Examine the most recent year’s earnings on the seller’s latest tax return. It would make sense to look at the last three years, but only to establish a revenue trend; remember as a buyer you are buying the future and not the past. Use these figures to determine projected annual future earnings with you as the new owner. Be aware that such future earnings will depend on your ability as owner; expect that you may have difficulty maintaining the same level of sales over the short term as you gain experience and understand your responsibilities.
Look at the tangible and intangible assets. If there is real estate and inventory included in the sale, your position is theoretically less risky because it is believed that real estate could be sold more easily on the open market and inventory for resale could be more easily liquidated than other business assets. Generally, inventory is valued at cost. Aside from the real estate and inventory for re-sale, other assets should already be included in the multiple-derived business value as they are needed to generate the projected future earnings.
If there is real estate involved but it is not for sale, rental expenses must be subtracted from the earnings figure. The seller did not have to pay rent if he or she owned the property where the business is located, but this would not be the case for you as the buyer. You must take future rent expense into consideration. Conversely if you are buying a business with land, you may wish to structure the transaction so that the ownership of land is under a separate entity from the business. In that case be sure that if you include the land revenues in the valuation of the land, you subtract them in the valuation based on the earnings of the business. Don’t pay for the same thing twice.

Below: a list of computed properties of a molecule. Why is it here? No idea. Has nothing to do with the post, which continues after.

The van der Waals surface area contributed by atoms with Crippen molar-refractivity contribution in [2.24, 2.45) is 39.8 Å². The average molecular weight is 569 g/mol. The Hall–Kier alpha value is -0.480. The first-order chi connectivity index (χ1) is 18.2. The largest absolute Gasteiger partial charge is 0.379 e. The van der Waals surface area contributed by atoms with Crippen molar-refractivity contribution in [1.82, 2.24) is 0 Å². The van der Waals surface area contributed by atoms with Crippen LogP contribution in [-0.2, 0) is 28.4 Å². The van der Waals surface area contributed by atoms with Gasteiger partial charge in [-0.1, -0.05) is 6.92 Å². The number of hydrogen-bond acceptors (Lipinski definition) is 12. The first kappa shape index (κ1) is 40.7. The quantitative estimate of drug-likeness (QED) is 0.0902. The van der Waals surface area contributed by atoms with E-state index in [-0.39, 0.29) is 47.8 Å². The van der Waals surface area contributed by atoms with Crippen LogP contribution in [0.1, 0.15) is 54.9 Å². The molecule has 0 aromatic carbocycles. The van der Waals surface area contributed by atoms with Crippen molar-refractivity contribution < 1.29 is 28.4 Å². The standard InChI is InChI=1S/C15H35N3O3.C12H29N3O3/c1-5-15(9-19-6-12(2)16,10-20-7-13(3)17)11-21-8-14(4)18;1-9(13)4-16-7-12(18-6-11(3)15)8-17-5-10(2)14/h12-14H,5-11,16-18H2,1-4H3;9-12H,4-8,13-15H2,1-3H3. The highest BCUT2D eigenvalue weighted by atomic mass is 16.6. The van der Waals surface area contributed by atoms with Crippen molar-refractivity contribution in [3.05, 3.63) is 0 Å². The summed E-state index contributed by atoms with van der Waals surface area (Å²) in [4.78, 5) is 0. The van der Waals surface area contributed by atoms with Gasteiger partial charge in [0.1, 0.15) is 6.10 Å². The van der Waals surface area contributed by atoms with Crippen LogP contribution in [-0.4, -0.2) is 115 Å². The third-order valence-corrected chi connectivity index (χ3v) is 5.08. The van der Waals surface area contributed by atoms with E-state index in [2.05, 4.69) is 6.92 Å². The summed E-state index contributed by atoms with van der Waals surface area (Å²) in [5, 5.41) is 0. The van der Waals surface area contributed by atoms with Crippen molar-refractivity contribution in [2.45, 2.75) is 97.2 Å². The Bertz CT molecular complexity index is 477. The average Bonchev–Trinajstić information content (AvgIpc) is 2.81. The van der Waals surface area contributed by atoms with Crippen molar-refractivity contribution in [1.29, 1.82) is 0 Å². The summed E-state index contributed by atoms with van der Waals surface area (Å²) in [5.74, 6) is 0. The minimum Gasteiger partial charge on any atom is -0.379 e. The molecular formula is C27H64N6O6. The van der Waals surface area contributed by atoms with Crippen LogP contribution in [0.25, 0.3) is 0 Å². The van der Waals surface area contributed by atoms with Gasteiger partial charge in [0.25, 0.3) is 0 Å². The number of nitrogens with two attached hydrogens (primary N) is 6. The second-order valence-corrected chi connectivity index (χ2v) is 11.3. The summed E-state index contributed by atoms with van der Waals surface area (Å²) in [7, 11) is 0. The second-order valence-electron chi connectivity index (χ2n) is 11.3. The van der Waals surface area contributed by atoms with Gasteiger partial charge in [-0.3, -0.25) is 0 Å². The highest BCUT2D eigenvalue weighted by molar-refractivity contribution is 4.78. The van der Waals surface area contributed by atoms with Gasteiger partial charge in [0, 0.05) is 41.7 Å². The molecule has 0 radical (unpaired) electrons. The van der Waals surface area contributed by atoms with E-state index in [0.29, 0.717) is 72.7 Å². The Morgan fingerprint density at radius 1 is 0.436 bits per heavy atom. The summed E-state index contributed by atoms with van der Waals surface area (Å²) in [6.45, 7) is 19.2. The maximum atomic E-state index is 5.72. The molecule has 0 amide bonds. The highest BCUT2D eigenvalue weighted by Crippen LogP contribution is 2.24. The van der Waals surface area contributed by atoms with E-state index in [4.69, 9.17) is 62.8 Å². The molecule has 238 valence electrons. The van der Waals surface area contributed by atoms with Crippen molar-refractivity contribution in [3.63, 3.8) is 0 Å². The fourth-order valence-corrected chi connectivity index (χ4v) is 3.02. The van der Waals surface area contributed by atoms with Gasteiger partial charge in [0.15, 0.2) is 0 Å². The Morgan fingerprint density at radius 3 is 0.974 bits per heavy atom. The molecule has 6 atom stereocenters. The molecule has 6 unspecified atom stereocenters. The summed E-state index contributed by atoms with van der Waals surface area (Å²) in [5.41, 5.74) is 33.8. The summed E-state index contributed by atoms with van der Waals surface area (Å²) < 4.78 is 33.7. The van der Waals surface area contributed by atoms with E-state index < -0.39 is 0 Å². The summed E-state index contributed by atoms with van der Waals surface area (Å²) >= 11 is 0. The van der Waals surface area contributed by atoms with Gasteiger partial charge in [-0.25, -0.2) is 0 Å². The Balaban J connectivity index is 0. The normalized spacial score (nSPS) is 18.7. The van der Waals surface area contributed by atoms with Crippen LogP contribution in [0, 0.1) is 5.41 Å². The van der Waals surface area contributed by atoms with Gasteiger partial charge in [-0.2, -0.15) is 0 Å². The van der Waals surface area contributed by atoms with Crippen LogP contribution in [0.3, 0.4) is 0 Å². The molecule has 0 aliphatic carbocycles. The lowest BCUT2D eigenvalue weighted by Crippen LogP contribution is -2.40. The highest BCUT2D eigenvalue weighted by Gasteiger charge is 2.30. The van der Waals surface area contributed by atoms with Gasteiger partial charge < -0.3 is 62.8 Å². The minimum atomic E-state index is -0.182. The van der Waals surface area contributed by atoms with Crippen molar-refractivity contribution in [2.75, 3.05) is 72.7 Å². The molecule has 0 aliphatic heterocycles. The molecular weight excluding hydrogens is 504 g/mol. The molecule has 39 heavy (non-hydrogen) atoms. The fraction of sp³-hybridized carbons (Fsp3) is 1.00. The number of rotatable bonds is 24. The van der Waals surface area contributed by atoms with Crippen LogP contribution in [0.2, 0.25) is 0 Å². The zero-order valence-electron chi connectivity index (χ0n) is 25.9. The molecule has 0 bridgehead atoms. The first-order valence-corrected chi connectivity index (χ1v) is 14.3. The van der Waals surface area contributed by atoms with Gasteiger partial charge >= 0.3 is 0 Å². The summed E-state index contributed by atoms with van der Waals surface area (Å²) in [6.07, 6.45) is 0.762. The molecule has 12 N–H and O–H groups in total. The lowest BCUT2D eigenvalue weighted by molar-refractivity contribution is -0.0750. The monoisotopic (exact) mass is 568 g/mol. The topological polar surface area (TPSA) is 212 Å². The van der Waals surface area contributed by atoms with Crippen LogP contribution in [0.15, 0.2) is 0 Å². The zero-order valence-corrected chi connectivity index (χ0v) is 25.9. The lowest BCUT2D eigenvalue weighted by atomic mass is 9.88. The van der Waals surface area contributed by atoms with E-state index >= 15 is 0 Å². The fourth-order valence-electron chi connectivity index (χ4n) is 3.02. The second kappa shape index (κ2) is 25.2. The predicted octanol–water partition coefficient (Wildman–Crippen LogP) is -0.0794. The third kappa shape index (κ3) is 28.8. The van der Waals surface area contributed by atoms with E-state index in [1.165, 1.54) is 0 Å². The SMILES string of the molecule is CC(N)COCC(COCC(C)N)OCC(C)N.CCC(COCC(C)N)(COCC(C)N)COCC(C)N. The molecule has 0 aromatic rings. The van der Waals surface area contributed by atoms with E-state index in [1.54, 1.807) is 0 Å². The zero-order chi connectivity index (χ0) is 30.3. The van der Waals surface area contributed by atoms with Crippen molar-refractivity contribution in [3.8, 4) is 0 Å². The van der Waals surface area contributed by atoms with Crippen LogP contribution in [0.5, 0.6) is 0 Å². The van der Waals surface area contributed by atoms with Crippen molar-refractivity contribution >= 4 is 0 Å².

Management (owner’s) salary, perks, and certain one-time expenses should be added back to the earnings calculation, if these expenses were subtracted from the profit on the tax returns or financial statements. Businesses tend to maximize deductible expenses to minimize taxes. Likewise, depreciation / amortization should be added back to your earnings calculation. This is a non-cash expense, meaning the owner does not have to pay out of pocket each year.
Earnings = NPBT + OS + FB + D&A
NPBT = Net Profit Before Tax
OS = Owner’s Salary
FB = Fringe Benefits
D&A = Depreciation & Amortization
Intangible assets include such things as goodwill, an owner’s agreement to not compete, or an owners agreement to provide training or consultation during the transition period. These are accounted for in the value of the business by using a multiple of earnings, even though such assets may well be treated separately at business closing for tax purposes.
Once you have calculated projected annual future earnings, (also known as EBIT, Earnings Before Interest and Taxes) and had your calculations verified by professional accountants, you must consider the risks involved in owning the business. How much you are willing to pay given the risks involved will determine the right earnings multiple. For most businesses somewhere between 3 to 5 times EBIT is reasonable. The multiple is less when there are few tangible assets and more when the business is uniquely attractive.
In summary, the valuation of a business is based on an earnings multiple. The right multiple is, in the eyes of buyers, a matter of assumed risk. Buyers feel better about buying tangible assets that they can appreciate with their five senses – things like real estate and equipment. On the other hand, buyers can also be enticed when there is clearly an attractive opportunity to make money.